At least 16 people, including foreign nationals, were killed and a further 22 injured in an attack on a beach resort in Grand Bassam, about 40km east of Côte d’Ivoire’s capital, Abidjan, on 13 March 2016. At least six gunmen, who targeted three hotels in the resort, were killed in a subsequent shootout with security forces.
The attack has been claimed by Al Qaeda in the Islamic Maghreb (AQIM) which has conducted several attacks across West and North Africa in recent years. This is the third such attack by AQIM in the past five months since the 21 November 2015 attack on a hotel in Mali’s capital Bamako killed at least 20 people. Earlier this year on 15 January, AQIM killed 28 people in an attack on a popular hotel in Ouagadougou, Burkina Faso.
AQIM has flourished in recent years amid regional instability and reduced state capacity arising from civil wars and unrest. Its persistent capability to orchestrate such attacks on high-profile targets, despite authorities’ efforts to push back, is a cause of concern for regional security and intelligence bodies. France, which keeps 3 000 troops in the region to combat Islamist extremism, will also be worried.
AQIM’s increased assertiveness is driven by several factors. Firstly, it seems to have consolidated after a period of infighting and power struggles, during which its regional reach and influence appeared diminished. It is motivated by the broader ideology of global jihad shared with the larger Al Qaeda network and the attacks are an implicit show of strength to France’s military intervention and a warning to regional governments that engage with European powers. Finally, the recent attacks are also a message to the Islamic State (also known as ISIL or ISIS) which has rapidly emerged as AQIM’s main rival in the region. The two organisations (and their international affiliate bodies) are in direct conflict with each other and the Continent looks increasingly set to become a battlefield for what could be a devastating proxy war.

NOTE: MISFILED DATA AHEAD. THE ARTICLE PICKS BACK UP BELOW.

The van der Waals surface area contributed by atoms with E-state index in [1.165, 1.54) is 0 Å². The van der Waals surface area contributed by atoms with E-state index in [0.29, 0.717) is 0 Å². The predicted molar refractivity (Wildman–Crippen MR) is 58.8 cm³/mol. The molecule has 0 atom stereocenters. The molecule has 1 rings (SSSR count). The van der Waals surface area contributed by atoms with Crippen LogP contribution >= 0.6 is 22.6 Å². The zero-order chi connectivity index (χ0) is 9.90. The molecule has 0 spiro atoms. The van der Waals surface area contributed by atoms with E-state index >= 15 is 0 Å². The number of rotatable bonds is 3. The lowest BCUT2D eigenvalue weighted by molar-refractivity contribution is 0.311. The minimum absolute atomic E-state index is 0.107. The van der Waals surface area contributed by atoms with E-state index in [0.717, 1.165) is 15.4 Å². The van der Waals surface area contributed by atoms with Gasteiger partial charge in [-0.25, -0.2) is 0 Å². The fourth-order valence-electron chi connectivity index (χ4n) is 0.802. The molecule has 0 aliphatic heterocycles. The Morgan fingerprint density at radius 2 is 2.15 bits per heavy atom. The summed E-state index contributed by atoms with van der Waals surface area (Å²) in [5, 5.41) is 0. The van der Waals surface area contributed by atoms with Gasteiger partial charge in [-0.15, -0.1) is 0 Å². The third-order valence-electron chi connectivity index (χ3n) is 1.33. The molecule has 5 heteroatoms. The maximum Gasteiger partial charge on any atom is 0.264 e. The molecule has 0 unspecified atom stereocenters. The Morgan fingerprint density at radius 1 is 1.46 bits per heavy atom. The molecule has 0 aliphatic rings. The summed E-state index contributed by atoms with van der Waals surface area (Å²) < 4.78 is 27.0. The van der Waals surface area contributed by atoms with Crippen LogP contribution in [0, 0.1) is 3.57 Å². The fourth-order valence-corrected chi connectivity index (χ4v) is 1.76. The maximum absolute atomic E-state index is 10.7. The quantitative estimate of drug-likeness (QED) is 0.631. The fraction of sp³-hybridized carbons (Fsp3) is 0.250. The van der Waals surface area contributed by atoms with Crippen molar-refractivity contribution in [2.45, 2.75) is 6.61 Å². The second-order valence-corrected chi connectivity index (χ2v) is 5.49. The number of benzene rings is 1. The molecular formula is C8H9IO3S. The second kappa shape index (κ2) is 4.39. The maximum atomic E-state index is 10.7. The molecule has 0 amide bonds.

Given this increased assertiveness, and weakening regional stability, further attacks on high-profile targets, such as hotels frequented by foreign nationals, are likely. At the same time, regional and French security forces will be under pressure to respond to the recent attack, which could see conflict escalate and catalyse a further cycle of reciprocal attacks.